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  • Writer's pictureCody Wescott

Why Skipping Your Workouts This Summer Will Kill Your Golf Game

Playing golf is an excellent form of exercise, but don’t stop training in the gym just because it’s peak golf season.

Sadly, every year I hear from golfers who make the mistake of forgoing their gym routine during the summer months. I get it, life gets busy, golf itself is time-consuming, and that’s not to mention practice plus all the other things that go along with planning a round of golf. If your goal is to play your best and remain pain-free, you have to stay committed to your workouts.


If you have been following a well-balanced and progressive program like my Lift Heavy, Swing Fast, you will hold on to most of your gains for 4-6 weeks. After that, you can expect to see your performance start to fade.


- Club Head Speed Declines

- Strength Drops

- Mobility and Flexibility Regress


You don’t want that to happen.


How Do We Fix This?


Keep training a priority and hold yourself accountable to the commitment you made to yourself! I’m here to tell you that I don’t work out as much in the summer—golf is a workout. In peak off-season training, I was in the gym 5 days a week and doing active recovery, sometimes going in for my active recovery walk or stairs if the weather was bad.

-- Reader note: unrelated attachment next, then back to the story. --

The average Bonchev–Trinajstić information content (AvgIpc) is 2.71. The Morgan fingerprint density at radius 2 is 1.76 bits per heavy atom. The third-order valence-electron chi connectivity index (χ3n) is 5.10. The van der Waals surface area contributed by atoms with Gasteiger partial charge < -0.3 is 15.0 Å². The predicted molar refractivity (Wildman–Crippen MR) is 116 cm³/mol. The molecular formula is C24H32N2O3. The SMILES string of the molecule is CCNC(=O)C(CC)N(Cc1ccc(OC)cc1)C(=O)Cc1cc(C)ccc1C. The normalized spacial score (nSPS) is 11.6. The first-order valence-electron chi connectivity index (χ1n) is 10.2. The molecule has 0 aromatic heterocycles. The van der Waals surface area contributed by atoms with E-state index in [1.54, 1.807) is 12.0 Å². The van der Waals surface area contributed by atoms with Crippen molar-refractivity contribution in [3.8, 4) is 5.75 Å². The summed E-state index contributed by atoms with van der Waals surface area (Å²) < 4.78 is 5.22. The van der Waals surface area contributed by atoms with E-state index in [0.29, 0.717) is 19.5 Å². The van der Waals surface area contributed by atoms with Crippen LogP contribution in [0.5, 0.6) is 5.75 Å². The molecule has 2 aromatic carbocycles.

Now I am getting 2-3 workouts in a week. That’s all you truly need to still make progress. I’ve trained many people who only workout twice a week and have seen great results. With my program being full body training every day, you could technically get away with just one workout a week (though I recommend two).


What If I Can Only Work Out Before a Round?


Many workout programs will make you sore because that’s honestly their goal. Some coaches correlate soreness with a good workout, which isn’t true. A little soreness is to be expected, but being so sore that you are limited in movement will not translate to a successful round of golf.


If you do a full-body workout, like my Lift Heavy, Swing Fast, and you follow the instructions of not taking your exercises to failure, you will not get too sore. In fact, after the workout, you should feel even better than when you started.


Can I Play on the Same Day as a Workout?


Many athletes I work with work out before or after a round, including myself. I have found that doing my normal workout—not a special pre-round golf specific workout—allows me to be primed up to play my best.


If you haven’t done this before, I suggest trying this out on a practice round, not testing it before a big round. It may take some getting used to, and some people may experience a negative impact and opt to workout after or the day before. The only way to know is through trial and error.


This year, I challenge you to stay committed to your training. If you do so, you will have the best season of your life.


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